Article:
As much as minimalism is a practical ode to make more sustainable choices, this post is more about how minimalism makes you feel and the deeper value of the concept itself beyond owning less for the sake of better photo backgrounds.
I was raised to always take a close look at what I invested in when it came to my wardrobe – closer material and seams observation, price vs quality – a good classic item carrying the promise of longevity was worth the extra on the price tag and still is to this day!
Then, somewhere in the middle of my Bachelor programme years, I discovered an ambition to start a beauty channel on YouTube. I had always been attracted to blogging and rookie-level web design, but I craved to know more about video editing, content creation and makeup. And by makeup, I mean learning new techniques… in addition to multiple hauls which lead to a small – dare I say the following dirty word – hoarding of beauty products, brushes etc. Spending all my free money on it. Back then, overloaded beauty room tours were a thing.
While I learned a whole ton lot about makeup, gaining curiosity about different techniques I follow to this day, collecting product after product became somewhat of an obsession.
I never had enough, I always wanted the next one item to complete my collection – oh the consumerism and looking for happiness in buying things crept up quicker and sneakier than I had thought.
It was a late August afternoon a few months later when I first stumbled upon Jenny Mustard’s YouTube channel. The aesthetics, the cool-toned footage and photos, the airy rooms – it was an understatement to say I was impressed. Although quality over quantity was something I was more than vaguely familiar with, I hadn’t necessarily considered being a minimalist for the sake of it, at least not labeling or defining myself as such, until the makeup hoarding phase.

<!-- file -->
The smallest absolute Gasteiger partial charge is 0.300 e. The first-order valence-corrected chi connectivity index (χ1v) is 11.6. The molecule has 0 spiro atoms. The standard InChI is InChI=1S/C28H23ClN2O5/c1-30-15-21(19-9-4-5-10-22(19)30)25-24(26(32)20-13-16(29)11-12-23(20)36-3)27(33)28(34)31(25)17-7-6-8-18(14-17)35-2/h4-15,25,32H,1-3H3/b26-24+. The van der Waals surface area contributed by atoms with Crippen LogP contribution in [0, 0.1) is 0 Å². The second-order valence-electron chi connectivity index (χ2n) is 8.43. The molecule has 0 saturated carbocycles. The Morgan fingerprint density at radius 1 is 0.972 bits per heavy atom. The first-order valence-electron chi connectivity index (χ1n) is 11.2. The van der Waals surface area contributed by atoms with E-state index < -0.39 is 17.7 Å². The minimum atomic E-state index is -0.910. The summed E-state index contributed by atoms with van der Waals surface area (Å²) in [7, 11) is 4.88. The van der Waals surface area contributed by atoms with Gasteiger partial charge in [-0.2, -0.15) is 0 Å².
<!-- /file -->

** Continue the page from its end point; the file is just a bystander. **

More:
Jenny’s ideas were as refreshing to me as the color palette of her content.
Quickly, my preferences flew from makeup hoarding to cool-toned minimalism.
Although I did struggle a bit with shopping less, especially when working in often discounted retail at the time, I was endlessly inspired by the concept I even uploaded a related chatty video.
Moving abroad has once again brought up the subject to me. Packing while considering only a certain allowed amount of luggage does make one think twice about the necessity of what we own. There were the items I couldn’t see myself without, such as the safety blanket like long grey cardigan that has survived many seasons and changes of taste in my closet, my favourite red dress – that doesn’t crease! – or other daily essentials and so on.
Maybe it was because I was reading The Sustainable Fashion Handbook in addition, but I do feel that minimalism, if not a strict regime, is a refreshing reminder every once in a while at least. All the practical cost per wear, quality and eco-friendly advice aside, which I do consider vital otherwise but perhaps not so relevant to the angle of this post, is the emotional cost per wear: how does one item of clothing highlight loved features in you with a certain color or cut? Was it love at first sight or try on? Is it good quality and does the brand represent values or portray an concept you deeply care about? Does the item come with a story you truly value?
When thinking about these aspects, I don’t think minimalism, just as much as anything, shouldn’t be done for a pose. I love styling different outfits, trying new colors, cuts, patterns and concepts. However, going from one phase to another before moving abroad a little later did make me realize that there is beauty and harmony in thinking your wardrobe purchases through and making every purchase a story. Okay, you don’t need that for every pair of socks or v-neck shirt but you get the point.
Beyond the less is more aesthetic, it’s about the essence of the purchase and the personal investment in your future.
Thank you for reading and feel free to share any related thoughts in the comments!